Dirk Ahlborn, chief executive officer of Hyperloop Transportation Technologies (HTT), announced on Thursday that HTT has reached an agreement with the Slovakian government to explore building a local Hyperloop system. A transport system capable of speeds of up to 760mph (1,223kph).
According to Ahlborn, the next steps will include identifying a route that could connect Bratislava, Slovakia’s capital, with Vienna and Budapest.
“Slovakia is a technological leader in the automotive, material science, and energy industries, many of the areas that are integral to the Hyperloop system,” said Ahlborn. “Having a European Hyperloop presence will incentivize collaboration and innovation within Slovakia and throughout Europe.”
Slovakian newspaper Pravda confirmed the agreement with Miriam Žiaková, spokeswoman for the ministry of economy, who said that the government and HTT agreed to meet within the next 270 days to continue these discussions.
“Hyperloop in Europe would cut distances substantially and network cities in unprecedented ways. A transportation system of this kind would redefine the concept of commuting and boost cross-border cooperation in Europe,” said Vazil Hudak, Slovakia’s minister of economy. “The expansion of Hyperloop will lead to an increased demand for the creation of new innovation hubs, in Slovakia and all over Europe.”
According to Wired, Ahlborn expects Slovakia’s Hyperloop to cost between $200m to $300m and be completed by 2020.
Hyperloop is a brain child of Elon Musk, who hoped that the 700 miles per hour train would simplify the modern commute. According to Musk, Hyperloop would enable people to travel between Los Angeles and San Francisco in about 30 minutes. Currently, that trip takes six hours by car and one hour by plane.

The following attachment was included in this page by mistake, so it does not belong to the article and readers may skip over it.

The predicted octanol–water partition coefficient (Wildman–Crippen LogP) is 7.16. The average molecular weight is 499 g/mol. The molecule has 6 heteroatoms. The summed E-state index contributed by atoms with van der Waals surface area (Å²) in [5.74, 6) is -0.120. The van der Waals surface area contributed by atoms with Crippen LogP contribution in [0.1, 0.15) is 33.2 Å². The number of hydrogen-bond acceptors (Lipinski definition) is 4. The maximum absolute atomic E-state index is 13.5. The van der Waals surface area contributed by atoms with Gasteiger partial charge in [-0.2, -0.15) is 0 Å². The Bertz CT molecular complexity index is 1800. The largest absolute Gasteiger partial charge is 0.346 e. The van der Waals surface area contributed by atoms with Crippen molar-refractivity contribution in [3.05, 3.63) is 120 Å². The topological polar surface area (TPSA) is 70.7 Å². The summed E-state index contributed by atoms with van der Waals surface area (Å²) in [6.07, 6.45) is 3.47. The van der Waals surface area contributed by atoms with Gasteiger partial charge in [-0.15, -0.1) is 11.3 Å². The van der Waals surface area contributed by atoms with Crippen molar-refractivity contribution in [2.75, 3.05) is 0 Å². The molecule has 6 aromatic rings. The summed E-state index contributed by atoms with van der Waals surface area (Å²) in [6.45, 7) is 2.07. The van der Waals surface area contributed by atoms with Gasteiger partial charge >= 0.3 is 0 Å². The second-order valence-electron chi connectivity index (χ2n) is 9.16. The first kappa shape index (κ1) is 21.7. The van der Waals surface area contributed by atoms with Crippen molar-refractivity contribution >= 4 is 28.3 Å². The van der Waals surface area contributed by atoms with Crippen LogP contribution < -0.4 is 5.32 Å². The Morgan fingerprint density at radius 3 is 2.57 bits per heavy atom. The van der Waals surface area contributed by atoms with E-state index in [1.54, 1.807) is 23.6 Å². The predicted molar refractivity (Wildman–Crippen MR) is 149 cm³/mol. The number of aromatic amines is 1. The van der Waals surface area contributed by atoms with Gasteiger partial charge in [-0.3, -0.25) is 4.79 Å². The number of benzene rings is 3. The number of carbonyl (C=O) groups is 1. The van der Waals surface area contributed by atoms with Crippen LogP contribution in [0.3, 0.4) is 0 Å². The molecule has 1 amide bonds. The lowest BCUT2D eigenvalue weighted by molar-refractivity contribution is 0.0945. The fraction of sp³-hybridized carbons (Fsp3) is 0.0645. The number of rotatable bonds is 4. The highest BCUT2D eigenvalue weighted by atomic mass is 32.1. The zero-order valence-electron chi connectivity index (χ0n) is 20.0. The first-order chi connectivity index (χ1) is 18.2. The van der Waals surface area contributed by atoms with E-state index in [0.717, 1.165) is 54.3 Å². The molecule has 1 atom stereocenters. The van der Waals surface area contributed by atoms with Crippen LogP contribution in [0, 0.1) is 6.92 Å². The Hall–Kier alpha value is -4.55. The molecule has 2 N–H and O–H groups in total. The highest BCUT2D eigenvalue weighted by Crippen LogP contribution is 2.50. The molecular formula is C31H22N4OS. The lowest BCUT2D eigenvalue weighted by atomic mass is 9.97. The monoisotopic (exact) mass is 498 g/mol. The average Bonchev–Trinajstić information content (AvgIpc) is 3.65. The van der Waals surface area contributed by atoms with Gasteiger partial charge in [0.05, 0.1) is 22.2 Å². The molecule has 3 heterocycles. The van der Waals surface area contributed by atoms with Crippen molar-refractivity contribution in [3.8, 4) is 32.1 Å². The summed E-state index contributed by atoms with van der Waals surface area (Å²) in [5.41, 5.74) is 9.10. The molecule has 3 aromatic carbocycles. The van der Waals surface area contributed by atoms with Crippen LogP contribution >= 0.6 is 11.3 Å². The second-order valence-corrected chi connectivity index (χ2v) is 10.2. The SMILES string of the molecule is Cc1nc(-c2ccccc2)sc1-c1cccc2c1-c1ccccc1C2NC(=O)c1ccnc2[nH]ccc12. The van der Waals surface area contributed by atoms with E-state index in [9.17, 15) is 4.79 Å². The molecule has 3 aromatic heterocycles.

Since Musk is already preoccupied with his other projects, such as SpaceX and Tesla, he has made plans for Hyperloop open to the public allowing other entrepreneurs to make it a reality.
In California, HTT’s rival Hyperloop Technologies is currently in the process ofbuilding a three-mile test track, which they hope to complete by the end of the year. Rob Lloyd, chief executive officer of Hyperloop Technologies, told CNN that their first commercial train could be ready as soon as 2021 or even 2020.
There are number of barriers making it difficult to build Hyperloop in California – land acquisition is expensive, earthquakes and opposition from locals who might not want a high speed train in their backyard.
According to Pravda, HTT looking for an area outside the US. “I personally think it’s a great place for it,” HTT’s Ahlborn said of Bratislava, Slovakia.